The Henry McCullough Interview

Henry McCullough began his musical career in the early 60s with the show band the Skyrockets in Ireland. He later moved to London, and with his band Eire Apparent, toured on bills with Pink Floyd, the Move and Jimi Hendrix. From there, he played in Joe Cocker’s Grease Band, even joining the singer at Woodstock. Then, of course, as the lead guitarist for Paul McCartney & Wings, he played that iconic lead on “My Love.”

McCullough has utilized his guitar skills with just about everybody. He’s also released some spectacular solo albums that showcase his amazing range of influences. I had the occasion to speak to McCullough about his solo album, Unfinished Business, originally released in 2002 album and reissued in the Summer of 2011, as well as other highpoints of his illustrious career.

Here’s a little trivia for you: The next time you’re spinning Pink Floyd’s The Dark Side Of The Moon and you hear, “I don't know, I was really drunk at the time,” think about Henry McCullough because he’s the one who spoke those words. Paul and Linda McCartney apparently didn’t make the cut.


What I was most struck with was the wide variety of music on Unfinished Business. You seem to be a guy with lots of influences you digested and made your own.

It comes from learning to play during a period when I joined bands at 17, on the far side of Northern Ireland, a generation of show bands which were a bit more colorful. It was an apprenticeship that included all sorts of stuff and continued in my life when I was young and innocent and took that stuff in stride.

It sounds like a lot of lot of American country music and bluegrass in the mix. Where does that come from?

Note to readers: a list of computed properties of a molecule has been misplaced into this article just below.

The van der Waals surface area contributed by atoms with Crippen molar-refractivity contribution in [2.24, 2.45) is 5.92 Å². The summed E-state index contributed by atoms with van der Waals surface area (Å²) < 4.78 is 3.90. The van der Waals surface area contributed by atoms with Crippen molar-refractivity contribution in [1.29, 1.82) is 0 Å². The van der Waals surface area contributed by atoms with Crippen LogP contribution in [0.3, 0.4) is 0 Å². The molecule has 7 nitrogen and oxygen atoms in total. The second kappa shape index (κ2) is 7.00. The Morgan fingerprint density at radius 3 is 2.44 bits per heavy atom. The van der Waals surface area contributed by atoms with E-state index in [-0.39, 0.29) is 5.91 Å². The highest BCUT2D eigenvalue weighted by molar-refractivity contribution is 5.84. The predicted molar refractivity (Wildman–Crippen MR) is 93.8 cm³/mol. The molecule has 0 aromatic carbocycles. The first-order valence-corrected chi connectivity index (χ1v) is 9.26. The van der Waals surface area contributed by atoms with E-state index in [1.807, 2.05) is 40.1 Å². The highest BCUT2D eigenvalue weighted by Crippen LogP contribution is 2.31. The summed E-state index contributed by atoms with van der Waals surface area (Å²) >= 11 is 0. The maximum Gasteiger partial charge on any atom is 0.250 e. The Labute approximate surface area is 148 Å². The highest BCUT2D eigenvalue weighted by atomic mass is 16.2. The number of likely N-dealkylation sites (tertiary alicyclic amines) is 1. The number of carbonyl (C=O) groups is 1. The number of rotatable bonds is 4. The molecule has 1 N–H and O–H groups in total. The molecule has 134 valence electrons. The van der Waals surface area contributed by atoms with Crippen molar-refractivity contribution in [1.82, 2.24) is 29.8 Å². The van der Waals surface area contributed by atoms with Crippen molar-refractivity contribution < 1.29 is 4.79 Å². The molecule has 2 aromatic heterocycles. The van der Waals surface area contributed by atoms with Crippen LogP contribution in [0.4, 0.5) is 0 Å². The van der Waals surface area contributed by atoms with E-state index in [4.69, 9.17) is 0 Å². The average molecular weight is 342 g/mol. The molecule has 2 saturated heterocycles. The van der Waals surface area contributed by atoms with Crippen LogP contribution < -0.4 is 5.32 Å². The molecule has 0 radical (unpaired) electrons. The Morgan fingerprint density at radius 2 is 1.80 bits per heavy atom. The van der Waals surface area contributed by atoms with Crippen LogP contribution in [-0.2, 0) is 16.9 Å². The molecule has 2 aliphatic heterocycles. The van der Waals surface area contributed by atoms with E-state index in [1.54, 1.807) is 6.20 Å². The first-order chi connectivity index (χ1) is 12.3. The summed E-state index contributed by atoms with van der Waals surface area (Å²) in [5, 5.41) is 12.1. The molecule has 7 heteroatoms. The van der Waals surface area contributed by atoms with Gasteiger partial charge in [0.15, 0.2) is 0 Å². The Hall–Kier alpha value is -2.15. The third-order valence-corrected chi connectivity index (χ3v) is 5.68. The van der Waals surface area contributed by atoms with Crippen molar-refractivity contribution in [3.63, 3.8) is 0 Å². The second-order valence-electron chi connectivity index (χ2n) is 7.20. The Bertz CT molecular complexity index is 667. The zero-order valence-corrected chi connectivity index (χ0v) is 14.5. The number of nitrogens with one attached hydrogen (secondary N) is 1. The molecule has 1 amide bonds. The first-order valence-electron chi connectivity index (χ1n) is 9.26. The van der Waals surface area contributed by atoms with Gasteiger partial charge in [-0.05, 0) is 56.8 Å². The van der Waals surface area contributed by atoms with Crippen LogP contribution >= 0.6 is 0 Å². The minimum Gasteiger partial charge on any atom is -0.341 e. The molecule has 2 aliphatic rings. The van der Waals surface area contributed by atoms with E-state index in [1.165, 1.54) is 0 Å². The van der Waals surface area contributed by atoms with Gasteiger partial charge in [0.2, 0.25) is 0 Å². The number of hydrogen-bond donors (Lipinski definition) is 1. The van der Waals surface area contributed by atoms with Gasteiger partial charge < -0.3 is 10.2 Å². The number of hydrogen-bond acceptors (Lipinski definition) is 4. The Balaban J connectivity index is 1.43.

The history of Ireland and Scottish music includes fiddles and all those kinds of instruments, and those people immigrated to America so a lot of American blues/country has a connection to Irish melodies. It was no different to me as a young man listening to the Beatles, the Stones, and the Animals as it was prior to that listening to Hank Williams, John Lee Hooker, and Gene Vincent.

In your career, you seem to have taken to stepping out front, releasing solo albums as well as doing sessions and being a band member.

Well, with the Grease Band, one day I just found myself singing because Joe (Cocker) just went off, and said, “I’m going to America for four years” and the Grease Band was dumped. So I was floundering and Alan Spenner, the bass player, and I felt, “Hey, that country thing sounds great!” I liked that style and it made me want to yelp and shout, so I just went from there.

On top of all your other accomplishments and all the people you’ve played with, you’re also known for one of the most iconic electric guitar leads of all time on Paul McCartney’s “My Love.” I’d be remiss if I didn’t ask you about that recording.